But let me ask you this. With Donald Trump in the White House, Russia hacking everyone’s sense of reality, and the Internet of Things turning our toasters into spies for the advertising industry, what better time is there to fling off the illusory cloak of normality, step up and do your thing? When normal is really a load of nonsense, could there possibly be a better time to embrace our unique human-ness and be openly and unashamedly strange? 

Trying to be normal is like trying to encourage an amorphous blob of blancmange to be a cube. We’re just not designed to do it. We have weird dreams, for goodness’ sake, and they’re very not normal. We doodle, whistle, dance and paint, none of which is normal. We were built to be unusual, to run around with our coats hanging off our heads pretending to be Superman, to lie down and roll down the hill. We get weird kicks watching YouTube videos of people stroking brushes and cutting soap. We go to the office by day, but by night we build miniature towns with working railways in our lofts. We know all the words to songs by obscure Scandinavian folk bands. Some people bake miniature cakes. Tiny, edible, perfectly formed miniature cakes.

Some people play the spoons.

People are weird. You are weird. Because you are a unique, individual, human being. Yet in the morning we all wake up at a set time, put on our uniforms of normality, join the other humans pretending to be normal, and go to the office where we undertake normal actions that we all kind of agree are normal, despite the fact that underneath we are all amorphous blobs of blancmange dying to ooze out.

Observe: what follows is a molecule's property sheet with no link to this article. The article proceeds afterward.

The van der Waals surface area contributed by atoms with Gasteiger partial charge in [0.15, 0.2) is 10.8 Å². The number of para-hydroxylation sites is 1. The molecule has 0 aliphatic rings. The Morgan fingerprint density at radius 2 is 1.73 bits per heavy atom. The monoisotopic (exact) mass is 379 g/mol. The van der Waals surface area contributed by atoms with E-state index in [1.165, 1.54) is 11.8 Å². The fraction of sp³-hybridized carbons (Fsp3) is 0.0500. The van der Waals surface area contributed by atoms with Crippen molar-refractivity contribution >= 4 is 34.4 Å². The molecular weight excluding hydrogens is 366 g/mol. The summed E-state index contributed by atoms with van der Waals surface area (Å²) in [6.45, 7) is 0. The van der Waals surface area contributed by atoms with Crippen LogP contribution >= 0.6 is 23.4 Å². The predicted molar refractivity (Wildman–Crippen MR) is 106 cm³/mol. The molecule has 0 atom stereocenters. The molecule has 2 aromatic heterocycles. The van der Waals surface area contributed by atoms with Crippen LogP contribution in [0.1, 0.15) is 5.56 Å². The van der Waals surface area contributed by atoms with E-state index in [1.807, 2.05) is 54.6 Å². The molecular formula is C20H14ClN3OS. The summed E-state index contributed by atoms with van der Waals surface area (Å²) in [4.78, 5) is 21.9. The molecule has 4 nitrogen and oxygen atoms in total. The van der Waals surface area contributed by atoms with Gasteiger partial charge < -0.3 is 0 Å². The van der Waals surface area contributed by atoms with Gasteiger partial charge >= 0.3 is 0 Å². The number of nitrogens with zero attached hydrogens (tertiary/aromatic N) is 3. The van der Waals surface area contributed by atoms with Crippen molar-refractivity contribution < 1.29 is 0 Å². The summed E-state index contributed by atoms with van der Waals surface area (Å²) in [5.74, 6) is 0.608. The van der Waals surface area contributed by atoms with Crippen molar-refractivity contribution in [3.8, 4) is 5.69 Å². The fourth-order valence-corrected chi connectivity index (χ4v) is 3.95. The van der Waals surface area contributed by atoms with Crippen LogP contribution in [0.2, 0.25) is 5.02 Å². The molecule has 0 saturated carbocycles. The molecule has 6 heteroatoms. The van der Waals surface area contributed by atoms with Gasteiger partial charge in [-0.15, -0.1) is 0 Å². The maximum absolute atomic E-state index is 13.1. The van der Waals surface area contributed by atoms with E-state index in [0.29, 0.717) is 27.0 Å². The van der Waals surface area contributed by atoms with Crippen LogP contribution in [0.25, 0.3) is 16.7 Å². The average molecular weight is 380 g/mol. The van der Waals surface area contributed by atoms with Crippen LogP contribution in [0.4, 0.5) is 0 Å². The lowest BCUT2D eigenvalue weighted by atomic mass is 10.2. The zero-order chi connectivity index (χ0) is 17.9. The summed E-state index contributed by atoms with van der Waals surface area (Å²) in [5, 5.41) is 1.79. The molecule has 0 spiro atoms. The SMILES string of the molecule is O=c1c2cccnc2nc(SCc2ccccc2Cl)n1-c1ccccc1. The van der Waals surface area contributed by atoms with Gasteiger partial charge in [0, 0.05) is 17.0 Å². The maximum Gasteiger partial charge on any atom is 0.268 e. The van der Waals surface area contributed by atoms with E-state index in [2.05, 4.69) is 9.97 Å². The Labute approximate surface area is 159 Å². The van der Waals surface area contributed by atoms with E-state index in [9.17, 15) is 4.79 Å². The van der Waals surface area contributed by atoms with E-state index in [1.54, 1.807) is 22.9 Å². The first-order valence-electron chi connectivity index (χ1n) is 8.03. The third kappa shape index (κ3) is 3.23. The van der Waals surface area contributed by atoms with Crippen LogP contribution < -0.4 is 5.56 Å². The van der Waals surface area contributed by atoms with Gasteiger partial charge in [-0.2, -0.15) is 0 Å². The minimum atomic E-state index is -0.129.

We are not meant to fit in, we were built to stand out, to discover our unique talents and skills and idiosyncrasies and sing them from the rooftops. We are meant to sing karaoke at 10am. We are meant to run through the farmer’s corn fields. We were meant to eat apples with mayonnaise. We are weird. All of us. 

Normal is a façade. Normal is a lie. And the more normal someone pretends to be, the more fucked up they generally are. That means our world leaders. That means the businessmen holding society’s purse strings. All of them closet fuckups, and most of them not doing a great job at hiding it.